Thursday, August 21, 2008

Think twice before you complete the "Triple Play"

Those of you who follow me on Twitter, or read my earlier post on Cablevision, Verizon and me, have no doubt gathered that I've been in the midst of an infrastructural makeover.
And what a disaster it has been.
For awhile, my husband and I courted the overtures from Cablevision to switch to the "triple play" of Internet, cable and phone service for a low, low $89.85 per month, and finally switched from Verizon. And, though I have never professed any particular love for Verizon, which seems to always find a way to get the bill you worked to reduce back to its previous level and beyond, I'm now wishing I'd never made the switch.
Here's the deal: the moment we installed our cable modem, the wireless connection went haywire. Either it didn't work at all, went offline for no reason, or, in the weirdest of its permutations, would be working, as would the cable modem, but mysteriously keep the computer from being able to go online.
I consider my wireless connection important. It helps me work at night, particularly when it's time to put the kids to bed and I don't want to keep them awake with the continuing clatter of the keyboard from my upstairs office, located way too close to their bedrooms. Yes, that's one reason I haven't been blogging as much— I can't take the laptop downstairs.
In the weeks since early July when we made the switch, I've been told various reasons for why this situation exists from the two sides involved: that something was wrong with the Ethernet cable (I went to a Cablevision walk-in center and picked up a new one), that cable modems have problems with electrical surges and go out more than DSL lines (you can guess whether it was NetGear or Cablevision which told me that). You get the drift. Cablevision promised me I'd save money by switching, and yet, here I am, almost two months later, with a non-working router, which seems only fixable by buying a new router for at the very least $50.00 (but probably more) and countless hours trying to fix the problem. Cablevision keeps saying that the problem with my router is not its problem, but all I know is that my router worked just fine until the very moment the cable modem entered the picture. The company seems to forget it is in the customer service business. It promised me it would save me money. In fact, it is costing me money, and time, and aggravation after weeks and weeks of trying to court me. So far, my pleas to them to give me a discount in the amount it will cost me to buy a new router have gone unheeded. And yet, I've checked the Web site. There is no disclaimer that I could find that said, oh, by the way, if you switch, and your wireless router goes awry, it's not our problem. There is nothing in the reference guide that discloses this either. But here I am, left holding the bag on a problem that started because I took Cablevision up on its offer. I talked to a very nice supervisor tonight named Jordan, but he's off duty until Sunday. In the meantime, I can't take it anymore, and am set to buy a new router tomorrow. After all the crap I've gone through, I may not see this as objectively as many of you, but what do you guys think? Should Cablevision reimburse me for the trouble I've gone through to give them my business?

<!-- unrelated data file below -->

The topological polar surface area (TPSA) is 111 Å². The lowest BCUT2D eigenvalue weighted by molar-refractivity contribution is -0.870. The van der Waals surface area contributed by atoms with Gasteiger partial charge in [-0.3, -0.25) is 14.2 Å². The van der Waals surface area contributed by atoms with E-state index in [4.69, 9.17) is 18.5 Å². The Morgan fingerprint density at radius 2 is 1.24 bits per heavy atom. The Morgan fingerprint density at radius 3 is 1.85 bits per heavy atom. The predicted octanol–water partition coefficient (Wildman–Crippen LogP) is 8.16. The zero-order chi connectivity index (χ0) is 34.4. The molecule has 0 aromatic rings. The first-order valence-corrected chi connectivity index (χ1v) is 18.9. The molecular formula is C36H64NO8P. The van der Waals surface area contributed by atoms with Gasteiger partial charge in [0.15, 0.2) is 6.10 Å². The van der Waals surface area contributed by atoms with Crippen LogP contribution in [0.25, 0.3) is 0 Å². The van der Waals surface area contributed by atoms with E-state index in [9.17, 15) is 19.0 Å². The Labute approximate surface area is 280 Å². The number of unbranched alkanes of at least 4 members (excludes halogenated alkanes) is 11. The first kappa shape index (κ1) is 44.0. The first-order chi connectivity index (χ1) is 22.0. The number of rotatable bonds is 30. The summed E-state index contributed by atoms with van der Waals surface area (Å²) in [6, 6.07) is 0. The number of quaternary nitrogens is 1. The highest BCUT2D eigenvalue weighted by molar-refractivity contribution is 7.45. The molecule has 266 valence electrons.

Anonymous said...
This comment has been removed by the author.
Anonymous said...

Yes they should. Problem is, they don’t care—and they don’t have to. I am going through almost the same thing. We have both cable and internet in one package but no phones. Just moved and switched service to the only cable provider in the area. Had to wait 10 days for them to come out.

I have no choice if I wanted cable—I had to go with them. (Monopoly much?) Thanks to the kindness of unprotected routers in the neighborhood though, I was able to get by until they came yesterday. (Hey, it’s not my fault, password protect your wireless routers people.) ;-p

Knock on wood, no problem with cable modem set up and three computers running off wireless router. (Two Macs, one PC.) Not saying PC is the prob, but the Mac has been trouble-free in connecting, always has.

Unknown said...

They, and every other company that finds itself in a similar situation, need to make it their problem to help you fix the problem, but, in my experience, they rarely do. Cable companies offering TV/phone/internet bundles know when they've got you and seem bent on charging you as much as possible, in money and aggravation, for as little actual service as possible.

I've yet to hear a good, happy customer service story about any big cable provider, so you are not alone. Small comfort for the frustration, I know.

Yes, you should be reimbursed for every purchase you make to fix the problem, and it would be in their best interest to throw in something else for your trouble: a month of free service, extra channels, something.

HighJive said...

i believe bob garfield can get you a deal on comcast.